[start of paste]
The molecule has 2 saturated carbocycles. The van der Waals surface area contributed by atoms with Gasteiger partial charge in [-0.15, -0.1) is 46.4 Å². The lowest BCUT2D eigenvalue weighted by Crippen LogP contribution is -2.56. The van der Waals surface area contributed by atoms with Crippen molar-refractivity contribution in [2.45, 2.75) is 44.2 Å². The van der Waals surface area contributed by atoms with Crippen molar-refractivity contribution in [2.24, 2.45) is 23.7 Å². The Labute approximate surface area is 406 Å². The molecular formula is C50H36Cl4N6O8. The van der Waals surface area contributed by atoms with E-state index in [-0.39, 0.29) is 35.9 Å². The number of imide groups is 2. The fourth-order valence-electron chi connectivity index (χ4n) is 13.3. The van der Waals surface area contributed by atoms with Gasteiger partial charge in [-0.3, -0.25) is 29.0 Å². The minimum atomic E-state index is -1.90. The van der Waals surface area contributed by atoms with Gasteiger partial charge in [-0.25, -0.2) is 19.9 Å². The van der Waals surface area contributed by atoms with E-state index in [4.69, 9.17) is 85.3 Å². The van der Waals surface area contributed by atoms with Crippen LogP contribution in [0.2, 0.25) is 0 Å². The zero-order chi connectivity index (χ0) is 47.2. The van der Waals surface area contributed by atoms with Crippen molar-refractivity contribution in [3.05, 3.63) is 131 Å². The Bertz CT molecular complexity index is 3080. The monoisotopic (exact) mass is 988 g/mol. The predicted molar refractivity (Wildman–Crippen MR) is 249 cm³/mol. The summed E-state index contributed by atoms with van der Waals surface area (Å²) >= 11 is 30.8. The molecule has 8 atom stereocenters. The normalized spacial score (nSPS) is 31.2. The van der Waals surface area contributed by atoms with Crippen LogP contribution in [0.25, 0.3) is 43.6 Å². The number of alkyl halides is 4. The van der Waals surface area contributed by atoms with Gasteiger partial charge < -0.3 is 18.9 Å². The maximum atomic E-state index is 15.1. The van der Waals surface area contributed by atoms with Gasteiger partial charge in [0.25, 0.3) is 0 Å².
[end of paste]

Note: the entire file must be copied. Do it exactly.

The molecule has 2 saturated carbocycles. The van der Waals surface area contributed by atoms with Gasteiger partial charge in [-0.15, -0.1) is 46.4 Å². The lowest BCUT2D eigenvalue weighted by Crippen LogP contribution is -2.56. The van der Waals surface area contributed by atoms with Crippen molar-refractivity contribution in [2.45, 2.75) is 44.2 Å². The van der Waals surface area contributed by atoms with Crippen molar-refractivity contribution in [2.24, 2.45) is 23.7 Å². The Labute approximate surface area is 406 Å². The molecular formula is C50H36Cl4N6O8. The van der Waals surface area contributed by atoms with E-state index in [-0.39, 0.29) is 35.9 Å². The number of imide groups is 2. The fourth-order valence-electron chi connectivity index (χ4n) is 13.3. The van der Waals surface area contributed by atoms with Gasteiger partial charge in [-0.3, -0.25) is 29.0 Å². The minimum atomic E-state index is -1.90. The van der Waals surface area contributed by atoms with Gasteiger partial charge in [-0.25, -0.2) is 19.9 Å². The van der Waals surface area contributed by atoms with E-state index in [4.69, 9.17) is 85.3 Å². The van der Waals surface area contributed by atoms with Crippen LogP contribution in [0.2, 0.25) is 0 Å². The zero-order chi connectivity index (χ0) is 47.2. The van der Waals surface area contributed by atoms with Crippen molar-refractivity contribution in [3.05, 3.63) is 131 Å². The Bertz CT molecular complexity index is 3080. The monoisotopic (exact) mass is 988 g/mol. The predicted molar refractivity (Wildman–Crippen MR) is 249 cm³/mol. The summed E-state index contributed by atoms with van der Waals surface area (Å²) >= 11 is 30.8. The molecule has 8 atom stereocenters. The normalized spacial score (nSPS) is 31.2. The van der Waals surface area contributed by atoms with Crippen LogP contribution in [0.25, 0.3) is 43.6 Å². The number of alkyl halides is 4. The van der Waals surface area contributed by atoms with Gasteiger partial charge < -0.3 is 18.9 Å². The maximum atomic E-state index is 15.1. The van der Waals surface area contributed by atoms with Gasteiger partial charge in [0.25, 0.3) is 0 Å².